Wednesday, 3 February 2021
There was exciting news this week for those that follow the energy transition that's underway in Australia. The Clean Energy Regulator estimates that in the year 2020 a record seven gigawatts of renewable energy capacity was installed in Australia. This figure of seven gigawatts beats by 11 per cent the figure of 6.3 gigawatts for 2019, which was in itself a record. It was the solar installation boom that drove this new record, despite COVID-19 restrictions impacting upon rooftop solar installations for part of the year. One in four Australian homes now has solar, the highest uptake of household solar in the world, and over 4,000 homes in my own electorate of Wentworth have it. In 2019 Australia deployed new renewable energy capacity at least 10 times faster per person than the global average and four times faster per person than China, Europe and the United States.
In 2020 Australia invested $7.7 billion, or almost $300 per person, in renewable energy. Again, this places us ahead of countries like Canada, Germany, Japan, Korea, New Zealand and the United States. Australia now has the highest solar power capacity per person of anywhere in the world, with 644 watts per person, and the highest wind and solar capacity of any country outside of Europe, with 804 watts per person. Over the last quarter of 2020 the share of renewables in the National Electricity Market exceeded 30 per cent, another first. In 2020, in another record, we had 53.6 terawatt hours of electricity generated from renewables, including rooftop solar, in the National Electricity Market. That is 16 per cent higher than the previous record set in 2019.
I think the important lesson from all of this is that the progress that's underway is not linear; it's exponential. For instance, in the six years from 2007 to 2013, when the policy imperative to switch to renewables was just as high but the technology was not as cheap, not as widely available and not as commercially competitive, we managed to install 5.6 gigawatts of renewable energy in total. Last year, in just a one-year period, we installed seven gigawatts.
The story is positive elsewhere too. In the year to June 2020 Australia's emissions fell by three per cent, reaching their lowest level since 1998. Our emissions are now nearly 17 per cent below 2005 levels. If you want to compare that figure to elsewhere, the OECD average for emissions reductions across the same period is around nine per cent. In New Zealand it's one per cent. In Canada it's less than one per cent. As members would know, our Paris emissions reduction target is to be 26 to 28 per cent below our 2005 levels by 2030. The year is 2021, and we are already down 17 per cent on our 2005 levels. We are more than halfway there. It's clear to me that we will meet our Paris emissions reduction target and that we will do this without the use of Kyoto credits, which I hasten to add were legitimately earned by virtue of the fact that we beat our 2020 target by 459 million tonnes of CO2 equivalent.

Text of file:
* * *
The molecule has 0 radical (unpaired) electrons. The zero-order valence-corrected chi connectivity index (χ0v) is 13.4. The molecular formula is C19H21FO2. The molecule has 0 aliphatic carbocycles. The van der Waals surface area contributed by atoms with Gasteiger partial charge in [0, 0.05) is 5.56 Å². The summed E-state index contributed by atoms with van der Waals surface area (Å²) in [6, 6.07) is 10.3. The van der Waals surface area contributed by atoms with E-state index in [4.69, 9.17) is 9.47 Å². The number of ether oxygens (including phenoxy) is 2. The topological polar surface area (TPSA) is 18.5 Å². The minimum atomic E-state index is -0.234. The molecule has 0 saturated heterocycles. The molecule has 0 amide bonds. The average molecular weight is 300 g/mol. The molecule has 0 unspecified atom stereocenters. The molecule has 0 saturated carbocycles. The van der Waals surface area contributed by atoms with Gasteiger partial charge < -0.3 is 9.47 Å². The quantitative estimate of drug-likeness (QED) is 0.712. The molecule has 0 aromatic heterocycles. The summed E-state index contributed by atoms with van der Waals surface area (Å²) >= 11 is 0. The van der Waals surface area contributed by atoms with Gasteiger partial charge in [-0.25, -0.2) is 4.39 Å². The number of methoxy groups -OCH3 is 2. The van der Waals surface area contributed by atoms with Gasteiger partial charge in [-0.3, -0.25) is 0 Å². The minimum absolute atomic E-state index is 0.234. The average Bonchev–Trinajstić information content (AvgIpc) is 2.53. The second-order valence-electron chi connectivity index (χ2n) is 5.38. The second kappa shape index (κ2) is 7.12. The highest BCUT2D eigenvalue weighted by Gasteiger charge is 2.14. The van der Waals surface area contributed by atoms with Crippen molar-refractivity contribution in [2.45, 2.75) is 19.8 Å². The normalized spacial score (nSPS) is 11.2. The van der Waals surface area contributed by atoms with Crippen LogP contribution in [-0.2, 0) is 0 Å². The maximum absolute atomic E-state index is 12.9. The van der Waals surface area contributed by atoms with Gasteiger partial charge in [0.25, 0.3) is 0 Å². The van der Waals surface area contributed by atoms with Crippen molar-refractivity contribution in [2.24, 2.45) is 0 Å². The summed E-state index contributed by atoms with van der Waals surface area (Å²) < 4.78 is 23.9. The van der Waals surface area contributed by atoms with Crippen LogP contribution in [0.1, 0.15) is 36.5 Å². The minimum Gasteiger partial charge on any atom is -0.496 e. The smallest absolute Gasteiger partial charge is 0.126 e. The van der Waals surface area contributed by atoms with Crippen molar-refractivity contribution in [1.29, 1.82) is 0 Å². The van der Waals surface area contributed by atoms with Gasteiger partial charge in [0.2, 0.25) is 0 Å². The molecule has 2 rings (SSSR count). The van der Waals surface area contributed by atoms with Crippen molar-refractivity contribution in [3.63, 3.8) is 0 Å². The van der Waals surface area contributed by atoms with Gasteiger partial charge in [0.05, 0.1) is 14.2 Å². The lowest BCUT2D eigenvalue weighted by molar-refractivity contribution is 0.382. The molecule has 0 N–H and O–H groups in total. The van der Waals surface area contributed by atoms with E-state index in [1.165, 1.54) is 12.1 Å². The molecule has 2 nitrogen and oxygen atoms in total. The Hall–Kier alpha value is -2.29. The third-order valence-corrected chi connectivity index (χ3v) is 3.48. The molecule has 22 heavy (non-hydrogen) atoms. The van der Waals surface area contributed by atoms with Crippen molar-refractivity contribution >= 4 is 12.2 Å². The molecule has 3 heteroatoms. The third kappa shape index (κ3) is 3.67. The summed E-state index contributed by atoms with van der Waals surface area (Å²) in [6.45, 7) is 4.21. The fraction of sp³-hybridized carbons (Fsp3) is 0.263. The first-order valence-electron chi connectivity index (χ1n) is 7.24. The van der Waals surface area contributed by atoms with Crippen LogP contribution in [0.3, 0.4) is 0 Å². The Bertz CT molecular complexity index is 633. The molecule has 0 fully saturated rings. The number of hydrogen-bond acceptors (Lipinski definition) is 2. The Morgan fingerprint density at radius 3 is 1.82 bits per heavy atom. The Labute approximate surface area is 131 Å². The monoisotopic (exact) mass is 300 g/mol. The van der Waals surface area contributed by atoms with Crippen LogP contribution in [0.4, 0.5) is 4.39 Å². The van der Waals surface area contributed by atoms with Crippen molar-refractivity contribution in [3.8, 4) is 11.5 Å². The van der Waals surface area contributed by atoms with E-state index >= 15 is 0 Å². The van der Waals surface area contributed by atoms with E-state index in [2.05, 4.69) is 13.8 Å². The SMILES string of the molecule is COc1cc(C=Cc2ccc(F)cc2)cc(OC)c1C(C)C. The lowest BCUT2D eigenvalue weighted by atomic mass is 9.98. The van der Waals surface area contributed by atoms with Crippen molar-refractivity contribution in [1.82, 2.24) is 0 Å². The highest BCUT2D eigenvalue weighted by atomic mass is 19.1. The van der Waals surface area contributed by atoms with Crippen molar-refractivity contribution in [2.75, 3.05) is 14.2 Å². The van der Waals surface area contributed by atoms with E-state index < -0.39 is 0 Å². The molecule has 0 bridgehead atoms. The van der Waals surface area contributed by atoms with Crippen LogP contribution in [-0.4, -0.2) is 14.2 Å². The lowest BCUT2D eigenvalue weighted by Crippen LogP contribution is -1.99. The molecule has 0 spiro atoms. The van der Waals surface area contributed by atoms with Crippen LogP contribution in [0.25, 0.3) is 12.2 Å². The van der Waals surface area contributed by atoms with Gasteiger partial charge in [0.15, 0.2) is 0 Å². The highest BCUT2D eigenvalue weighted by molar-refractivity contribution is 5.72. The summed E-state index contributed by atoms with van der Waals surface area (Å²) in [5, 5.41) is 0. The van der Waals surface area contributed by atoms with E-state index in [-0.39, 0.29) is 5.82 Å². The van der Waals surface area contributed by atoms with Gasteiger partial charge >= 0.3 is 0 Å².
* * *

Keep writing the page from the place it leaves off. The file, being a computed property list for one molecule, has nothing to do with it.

This energy transition underway in Australia—and it is a remarkable story of transition—is not being driven by government fear, it's not being driven by taxes and it's not being driven by the exhaustion of fossil fuels. Like nearly every major economic and energy transition we have been through in our history as a species, this transition is being driven by the availability and the affordability of new technology, by commercial imperatives and by consumer appetite.
Fundamentally, I'm an optimist about our ability as a species, as humans, to overcome the challenges placed before us, be it Thomas Malthus's prediction that famine was an inevitable part of the human condition and would permanently limit the population of the earth—when Malthus wrote this in 1798 the world's population was 800 million, and today it's 6.7 billion and on average much better nourished and better fed—or the worries in the 1990s about the rapid depletion of the ozone layer. Today, the hole in the ozone layer is the smallest since it was first discovered in 1982. This is not an argument for complacency, but it is an argument against the counsels of despair that we hear too often in this debate.
Based on our ingenuity and innovation, I believe that getting the world to net zero emissions by 2050 is achievable. I'd like to see Australia do it. I'd like to see us do it sooner if possible. But, as the Prime Minister said in his Press Club address earlier in the week, we need to focus not on the what but on the how. It will be the commercial availability of technology that drives this—our success in engineering new industrial methods, our ability to create renewable liquid fuels, our vision in re-engineering our transport system, our success in creating new carbon sinks in the soil and elsewhere. These are practical challenges, but we have overcome challenges of this sort many times in our history. If we solve for these challenges, we solve for net zero, so let's focus our efforts here.